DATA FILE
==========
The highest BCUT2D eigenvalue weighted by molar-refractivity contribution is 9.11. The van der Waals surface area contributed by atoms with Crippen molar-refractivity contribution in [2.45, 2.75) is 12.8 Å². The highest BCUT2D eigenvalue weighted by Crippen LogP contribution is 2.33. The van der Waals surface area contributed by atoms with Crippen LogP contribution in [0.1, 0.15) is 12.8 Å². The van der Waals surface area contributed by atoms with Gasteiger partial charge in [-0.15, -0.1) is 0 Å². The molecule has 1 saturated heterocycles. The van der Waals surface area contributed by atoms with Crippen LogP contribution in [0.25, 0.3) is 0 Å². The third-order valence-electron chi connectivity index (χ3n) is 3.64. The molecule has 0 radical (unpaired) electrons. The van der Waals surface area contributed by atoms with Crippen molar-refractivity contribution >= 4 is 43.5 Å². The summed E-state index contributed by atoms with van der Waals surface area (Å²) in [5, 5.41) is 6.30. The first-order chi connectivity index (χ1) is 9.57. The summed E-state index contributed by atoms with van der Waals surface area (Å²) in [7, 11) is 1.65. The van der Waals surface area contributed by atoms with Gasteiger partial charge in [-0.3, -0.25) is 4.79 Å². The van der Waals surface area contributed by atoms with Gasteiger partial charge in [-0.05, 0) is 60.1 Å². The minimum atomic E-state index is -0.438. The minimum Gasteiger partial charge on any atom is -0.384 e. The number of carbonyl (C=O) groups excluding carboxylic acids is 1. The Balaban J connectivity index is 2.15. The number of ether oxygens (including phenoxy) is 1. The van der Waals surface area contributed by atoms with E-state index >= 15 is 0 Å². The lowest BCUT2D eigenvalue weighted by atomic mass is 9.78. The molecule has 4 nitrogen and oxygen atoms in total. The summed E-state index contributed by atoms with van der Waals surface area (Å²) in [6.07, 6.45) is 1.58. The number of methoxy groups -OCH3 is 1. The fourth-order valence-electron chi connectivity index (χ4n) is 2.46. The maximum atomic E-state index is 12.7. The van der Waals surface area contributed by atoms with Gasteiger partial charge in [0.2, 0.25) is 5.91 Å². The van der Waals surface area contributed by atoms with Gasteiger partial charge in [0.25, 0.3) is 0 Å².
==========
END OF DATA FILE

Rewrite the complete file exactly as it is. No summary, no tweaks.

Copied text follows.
The highest BCUT2D eigenvalue weighted by molar-refractivity contribution is 9.11. The van der Waals surface area contributed by atoms with Crippen molar-refractivity contribution in [2.45, 2.75) is 12.8 Å². The highest BCUT2D eigenvalue weighted by Crippen LogP contribution is 2.33. The van der Waals surface area contributed by atoms with Crippen LogP contribution in [0.1, 0.15) is 12.8 Å². The van der Waals surface area contributed by atoms with Gasteiger partial charge in [-0.15, -0.1) is 0 Å². The molecule has 1 saturated heterocycles. The van der Waals surface area contributed by atoms with Crippen LogP contribution in [0.25, 0.3) is 0 Å². The third-order valence-electron chi connectivity index (χ3n) is 3.64. The molecule has 0 radical (unpaired) electrons. The van der Waals surface area contributed by atoms with Crippen molar-refractivity contribution >= 4 is 43.5 Å². The summed E-state index contributed by atoms with van der Waals surface area (Å²) in [5, 5.41) is 6.30. The first-order chi connectivity index (χ1) is 9.57. The summed E-state index contributed by atoms with van der Waals surface area (Å²) in [7, 11) is 1.65. The van der Waals surface area contributed by atoms with Gasteiger partial charge in [-0.3, -0.25) is 4.79 Å². The van der Waals surface area contributed by atoms with Gasteiger partial charge in [-0.05, 0) is 60.1 Å². The minimum atomic E-state index is -0.438. The minimum Gasteiger partial charge on any atom is -0.384 e. The number of carbonyl (C=O) groups excluding carboxylic acids is 1. The Balaban J connectivity index is 2.15. The number of ether oxygens (including phenoxy) is 1. The van der Waals surface area contributed by atoms with E-state index >= 15 is 0 Å². The lowest BCUT2D eigenvalue weighted by atomic mass is 9.78. The molecule has 4 nitrogen and oxygen atoms in total. The summed E-state index contributed by atoms with van der Waals surface area (Å²) in [6.07, 6.45) is 1.58. The number of methoxy groups -OCH3 is 1. The fourth-order valence-electron chi connectivity index (χ4n) is 2.46. The maximum atomic E-state index is 12.7. The van der Waals surface area contributed by atoms with Gasteiger partial charge in [0.2, 0.25) is 5.91 Å². The van der Waals surface area contributed by atoms with Gasteiger partial charge in [0.25, 0.3) is 0 Å².